Oregon Dog Bite and Animal Attack Laws

Whatever it is that causes a dog to attack and bite someone, it can be a horrifying and life-altering experience, especially if a child is involved. Besides the physical injuries, including scars that can last a lifetime, there can also be emotional and psychological consequences.  In Oregon, dog bite laws can be quite complicated, and victims would do well to consult an experienced and committed Oregon dog bite lawyer. The old saying that “there are no bad dogs, only bad owners,” may be true, but getting justice and compensation for a bite victim requires more than wise words.

The existing Oregon dog bite laws are the same now, bizarrely, as they were on July 4th, 1776, when America retained many of the laws of the day in England. The main focus of the current statutes is what is called the One Bite Law, which states that a dog owner is “strictly liable for injuries caused by the dog only if the owner knows or has reason to know of the animal’s dangerous propensities.” In other words, if a dog attacks and bites a child, and there is no previous history of the dog having attacked anyone, and the owner says he had no idea the dog would bite anyone, he is not legally liable for damages. Many states have dropped this statute, but Oregon has kept it on the books, making the job of even an experienced Oregon dog bite lawyer exceptionally difficult.

As with most laws, there are exceptions to the One Bite Law, but they are limited and tricky.  For example, a dog owner is liable for injury caused by the animal biting someone if:

  • The animal has trespassed onto someone else’s property
  • The owner intentionally causes the dog to attack and bite
  • The owner has been negligent in preventing the dog from causing harm

Unfortunately, it is difficult for an Oregon dog bite lawyer to prove that the owner of a dog knew in advance of an attack that the dog was potentially dangerous. This is especially true if the dog is one of a breed not normally considered dangerous, like Labradors, spaniels, beagles, collies and many others. However, even for other breeds, it seems the law, in Oregon at least, does not expect an owner to know in advance of that first bite if their animal may have a propensity to attack. Even if the owner of the dog has referred to his animal, through signs or verbally, as a guard dog, this is not enough under Oregon law, to prove the owner knew the dog could bite.

The law is more severe with owners of animals that are known to be dangerous. In such cases, even if the owner of the dog has taken reasonable precautions to prevent the animal from attacking someone, they are still liable for damage done by the dog if they knew or had reason to know of the dog’s dangerous propensities.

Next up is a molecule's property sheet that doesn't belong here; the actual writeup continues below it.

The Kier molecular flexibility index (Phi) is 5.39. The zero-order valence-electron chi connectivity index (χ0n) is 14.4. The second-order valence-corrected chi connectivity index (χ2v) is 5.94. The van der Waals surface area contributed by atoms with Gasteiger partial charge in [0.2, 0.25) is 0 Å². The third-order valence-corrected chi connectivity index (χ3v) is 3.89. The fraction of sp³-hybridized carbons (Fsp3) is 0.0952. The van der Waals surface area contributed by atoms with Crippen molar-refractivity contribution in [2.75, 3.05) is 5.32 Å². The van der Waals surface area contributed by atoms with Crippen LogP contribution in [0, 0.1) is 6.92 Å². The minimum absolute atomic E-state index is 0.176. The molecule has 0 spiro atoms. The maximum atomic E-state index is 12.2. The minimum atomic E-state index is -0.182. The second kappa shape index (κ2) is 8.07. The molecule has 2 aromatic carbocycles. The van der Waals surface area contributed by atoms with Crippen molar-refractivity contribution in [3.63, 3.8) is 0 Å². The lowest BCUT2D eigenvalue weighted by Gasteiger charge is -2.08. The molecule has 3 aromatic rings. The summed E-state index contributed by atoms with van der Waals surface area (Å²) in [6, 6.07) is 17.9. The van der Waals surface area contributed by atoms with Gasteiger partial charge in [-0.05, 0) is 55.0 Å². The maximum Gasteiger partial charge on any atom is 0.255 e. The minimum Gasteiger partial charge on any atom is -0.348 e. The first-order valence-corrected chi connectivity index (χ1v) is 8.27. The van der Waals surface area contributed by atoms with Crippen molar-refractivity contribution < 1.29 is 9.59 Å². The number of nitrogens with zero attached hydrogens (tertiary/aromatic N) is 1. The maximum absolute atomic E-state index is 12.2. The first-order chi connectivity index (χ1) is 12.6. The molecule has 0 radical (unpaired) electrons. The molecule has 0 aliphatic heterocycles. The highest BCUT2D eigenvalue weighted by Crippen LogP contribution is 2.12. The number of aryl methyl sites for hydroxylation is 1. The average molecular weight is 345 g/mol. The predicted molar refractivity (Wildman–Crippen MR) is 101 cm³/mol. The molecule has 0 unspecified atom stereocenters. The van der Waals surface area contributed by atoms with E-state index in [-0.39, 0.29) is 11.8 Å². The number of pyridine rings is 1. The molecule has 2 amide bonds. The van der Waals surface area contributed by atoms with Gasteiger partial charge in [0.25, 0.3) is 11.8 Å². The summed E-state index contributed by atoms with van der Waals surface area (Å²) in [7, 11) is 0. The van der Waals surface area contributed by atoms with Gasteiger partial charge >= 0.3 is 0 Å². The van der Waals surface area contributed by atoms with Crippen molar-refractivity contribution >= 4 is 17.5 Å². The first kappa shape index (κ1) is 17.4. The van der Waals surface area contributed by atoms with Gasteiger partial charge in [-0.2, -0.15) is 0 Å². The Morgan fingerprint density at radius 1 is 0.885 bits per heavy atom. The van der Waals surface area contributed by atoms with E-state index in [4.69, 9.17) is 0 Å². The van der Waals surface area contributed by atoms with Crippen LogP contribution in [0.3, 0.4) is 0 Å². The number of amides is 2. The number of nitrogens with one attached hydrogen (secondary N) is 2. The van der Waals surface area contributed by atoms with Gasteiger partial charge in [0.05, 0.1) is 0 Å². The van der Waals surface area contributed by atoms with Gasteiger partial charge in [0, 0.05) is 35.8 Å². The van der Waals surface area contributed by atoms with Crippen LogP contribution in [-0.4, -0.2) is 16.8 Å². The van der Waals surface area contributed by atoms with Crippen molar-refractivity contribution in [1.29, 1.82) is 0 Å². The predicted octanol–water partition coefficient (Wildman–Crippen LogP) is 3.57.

Unfortunately, even the best Oregon dog bite lawyer has no specific precedent to use which can show or help prove that a dog owner had enough knowledge in advance of an attack to hold him liable for any injuries caused. Such incidents are by and large dealt with on a case by case basis, and generally left to the jury to decide.

In Westberry v. Blackwell, 282 Or 129, 133, 577 P2d 75 (1978), a child was bitten on the hand by a neighbor’s dog. He went inside to complain to his mother, and when she tried to walk past the dog to get to her car, she was severely bitten on the leg. An Oregon court allowed the case to go ahead, even with the One Bite Law, because after the child had been bitten on the hand, the owner was expected to have known the dog had the capacity to attack, in spite of the very short period of time that had elapsed between the first and second incidents.

In another case (Medlyn v. Armstrong, 49 Or. App. 829), an Oregon dog bite lawyer was able to prove a dog’s owners were liable for their otherwise gentle dog biting a child on the face, even though it was the first time the dog had ever bitten anyone. The child went near the dog while the animal was eating, and even though the child didn’t provoke the animal or try to take its food, the lawyer was able to call witnesses who testified that the normally placid dog had a tendency to become aggressive when eating. As such, the owners had a duty to know their dog could attack.

Oregon dog bite laws are a minefield, and many think existing laws should be rewritten to hold dog owners more accountable. One thing is absolutely certain, however. If you or someone you know has been attacked by a dog, it will definitely require the services of a competent Oregon dog bite lawyer to see you through that legal minefield.